The cultivation altitude is usually indicated on the coffee bag. It is probably one of the most important values, because it says a lot about the quality of the coffee.
What does it mean exactly?
The cultivation altitude is an indicator of the quality. At higher altitudes, coffee plants are exposed to a different climate. The usually lower temperatures between 15-25°C ensure slower growth or arrest the ripening process of the coffee cherry. Since the ripening process is related to the development of sugars, the slower ripening leads to a more complex flavour profile and higher acidity.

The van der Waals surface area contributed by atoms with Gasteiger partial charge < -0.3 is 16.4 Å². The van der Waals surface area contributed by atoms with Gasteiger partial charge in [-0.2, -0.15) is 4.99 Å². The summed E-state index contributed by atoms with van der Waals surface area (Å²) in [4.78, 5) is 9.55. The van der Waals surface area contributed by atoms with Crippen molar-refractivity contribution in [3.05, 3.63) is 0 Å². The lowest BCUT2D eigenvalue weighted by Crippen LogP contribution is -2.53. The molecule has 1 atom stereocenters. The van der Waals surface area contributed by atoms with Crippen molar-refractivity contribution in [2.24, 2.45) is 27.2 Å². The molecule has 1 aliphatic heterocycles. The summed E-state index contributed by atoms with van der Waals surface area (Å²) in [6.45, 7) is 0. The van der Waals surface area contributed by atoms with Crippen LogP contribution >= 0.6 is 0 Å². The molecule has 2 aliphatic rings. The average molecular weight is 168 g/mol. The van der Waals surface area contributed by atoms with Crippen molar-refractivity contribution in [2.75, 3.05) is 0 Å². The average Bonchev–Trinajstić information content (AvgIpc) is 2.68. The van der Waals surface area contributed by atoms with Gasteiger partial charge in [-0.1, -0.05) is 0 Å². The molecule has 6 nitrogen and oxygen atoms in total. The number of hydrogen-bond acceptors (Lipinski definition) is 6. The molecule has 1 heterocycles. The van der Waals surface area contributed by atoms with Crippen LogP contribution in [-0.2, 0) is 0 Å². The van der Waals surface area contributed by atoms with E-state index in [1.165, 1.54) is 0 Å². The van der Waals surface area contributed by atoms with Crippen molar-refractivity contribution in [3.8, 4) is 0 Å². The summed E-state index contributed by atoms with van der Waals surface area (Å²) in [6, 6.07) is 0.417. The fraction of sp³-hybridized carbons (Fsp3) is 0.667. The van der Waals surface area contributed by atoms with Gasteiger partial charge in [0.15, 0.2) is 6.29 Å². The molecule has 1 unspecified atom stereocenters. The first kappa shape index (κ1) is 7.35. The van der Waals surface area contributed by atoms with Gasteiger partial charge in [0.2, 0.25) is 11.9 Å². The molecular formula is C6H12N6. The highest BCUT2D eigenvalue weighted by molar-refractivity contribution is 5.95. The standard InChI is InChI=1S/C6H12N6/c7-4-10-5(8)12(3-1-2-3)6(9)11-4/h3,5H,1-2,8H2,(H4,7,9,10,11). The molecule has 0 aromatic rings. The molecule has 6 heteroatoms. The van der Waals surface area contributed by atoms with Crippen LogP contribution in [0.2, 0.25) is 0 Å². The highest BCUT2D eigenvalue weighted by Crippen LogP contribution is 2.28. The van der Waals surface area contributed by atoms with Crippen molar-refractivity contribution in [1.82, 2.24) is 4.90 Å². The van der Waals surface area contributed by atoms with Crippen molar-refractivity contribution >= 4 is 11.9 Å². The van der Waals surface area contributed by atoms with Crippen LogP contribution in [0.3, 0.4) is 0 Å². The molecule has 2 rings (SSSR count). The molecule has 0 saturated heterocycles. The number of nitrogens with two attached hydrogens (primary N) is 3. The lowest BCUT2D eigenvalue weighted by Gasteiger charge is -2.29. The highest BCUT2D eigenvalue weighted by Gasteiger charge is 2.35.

If you see 1,200 meters above sea level (masl) on a bag, that's a solid value, though far from really high. The highest altitudes at which coffees are grown that we have on the shelf are about 2,100 meters. By comparison, Mount Everest is 8,800 meters high, so there's definitely more headroom there. The picture above shows Mount Kenya, which is just under 5,200 meters high. Here, in the lower foothills at about 2,000 meters, outstanding coffees are grown. So you could say: the higher the better.